By Suan O'Brien, head of the US desk at First State Investments The investment community has beco...
By Suan O'Brien, head of the US desk at First State Investments
The investment community has become increasingly confident that monetary and fiscal stimuli will spark a US recovery by the second half of 2002.
A primary emphasis in discussions over the state of the economy must focus on consumer demand and in the direction in which it is heading.
The reaction from the Federal Reserve has been encouraging. It has pumped a huge amount of liquidity into the economy, with rates now standing at 1.75%.
This is the lowest level in 41 years and the consumer is benefiting as mortgage refinancing reaches all time highs and floods of deals for 0% auto financing are on offer.
A near term recovery is evident through reports from a number of technology companies confirming some degree of increased demand, showing that the inventory build-up that has been such a problem throughout this year has largely been worked through.
Technology companies have a high degree of operational leverage due to the aggressive cost cutting measures applied since the slowdown began.
This ability to cut costs so aggressively is a feature of the flexibility of the US economy where employment laws allow extensive mobility within the job market, enabling companies to reduce staff to an extent that is difficult to match in other developed economies. Fortunately for many companies, corporate earnings estimates have been scaled down to such an extent that they have produced relatively undemanding targets for 2002.
The outlook, however, remains far from certain and we think that current market sentiment is overly optimistic. Unemployment levels are rising, and in turn the level of uncertainty among consumers is increasing.
Increased consumer spending has typically accounted for 45% of the upturn in financial markets during the first year of recovery and market analysts have forecast a 15% rise in S&P earnings for 2002. If the assumption of a surge in consumer spending is proved wrong, the recovery may be somewhat anaemic, and consequently this 15% rise in earnings will have to be sourced elsewhere in the economy.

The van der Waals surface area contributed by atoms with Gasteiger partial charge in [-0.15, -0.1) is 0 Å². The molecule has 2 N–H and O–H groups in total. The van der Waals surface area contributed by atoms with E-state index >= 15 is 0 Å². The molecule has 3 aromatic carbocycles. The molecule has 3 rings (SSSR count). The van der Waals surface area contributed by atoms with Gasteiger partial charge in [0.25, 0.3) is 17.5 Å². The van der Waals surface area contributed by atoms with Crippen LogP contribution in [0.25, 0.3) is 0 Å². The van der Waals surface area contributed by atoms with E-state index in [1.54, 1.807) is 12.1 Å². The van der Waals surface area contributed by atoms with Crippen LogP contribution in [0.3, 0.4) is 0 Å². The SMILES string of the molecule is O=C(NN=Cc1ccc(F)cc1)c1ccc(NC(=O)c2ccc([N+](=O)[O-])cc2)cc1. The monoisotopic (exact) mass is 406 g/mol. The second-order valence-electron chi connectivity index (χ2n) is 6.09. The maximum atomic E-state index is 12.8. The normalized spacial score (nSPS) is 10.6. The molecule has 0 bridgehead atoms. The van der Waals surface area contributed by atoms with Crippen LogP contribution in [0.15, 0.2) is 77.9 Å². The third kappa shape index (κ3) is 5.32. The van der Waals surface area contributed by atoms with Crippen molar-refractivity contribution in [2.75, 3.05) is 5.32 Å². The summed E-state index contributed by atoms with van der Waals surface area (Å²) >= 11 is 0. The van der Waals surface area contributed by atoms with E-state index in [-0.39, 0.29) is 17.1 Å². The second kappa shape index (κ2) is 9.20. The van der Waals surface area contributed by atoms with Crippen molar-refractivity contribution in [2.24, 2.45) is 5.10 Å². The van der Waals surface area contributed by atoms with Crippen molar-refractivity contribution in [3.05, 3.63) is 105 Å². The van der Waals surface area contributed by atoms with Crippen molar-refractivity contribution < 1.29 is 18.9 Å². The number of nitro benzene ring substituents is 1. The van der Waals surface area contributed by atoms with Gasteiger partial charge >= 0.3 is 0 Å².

The recent rebound in the markets has increased valuations to the point where the market is no longer cheap and a recovery is priced in. There will be a recovery in technology this year, but selected stocks have already reached very high multiples during the recent rally.
Any further significant upward move in stock markets in the short-term would be brought on only by data confirming a recovery; a market led higher by an economic recovery will see economically sensitive, cyclical stocks continue to outperform. Markets are also vulnerable to any bad news coming from individual companies. The updates provided to investors by companies early in 2002 will give a clearer indication of the visibility of recovery.
We continue to exercise caution, especially in the short-term run up to this wider series of company news announcements. Longer-term, the flexibility and resilience of the US economy is unrivalled.
Signs of economic recovery.
Liquidity is in plentiful supply.
Inflation remains under control.
Lack of earnings visibility.
Low 2002 consumer demand.
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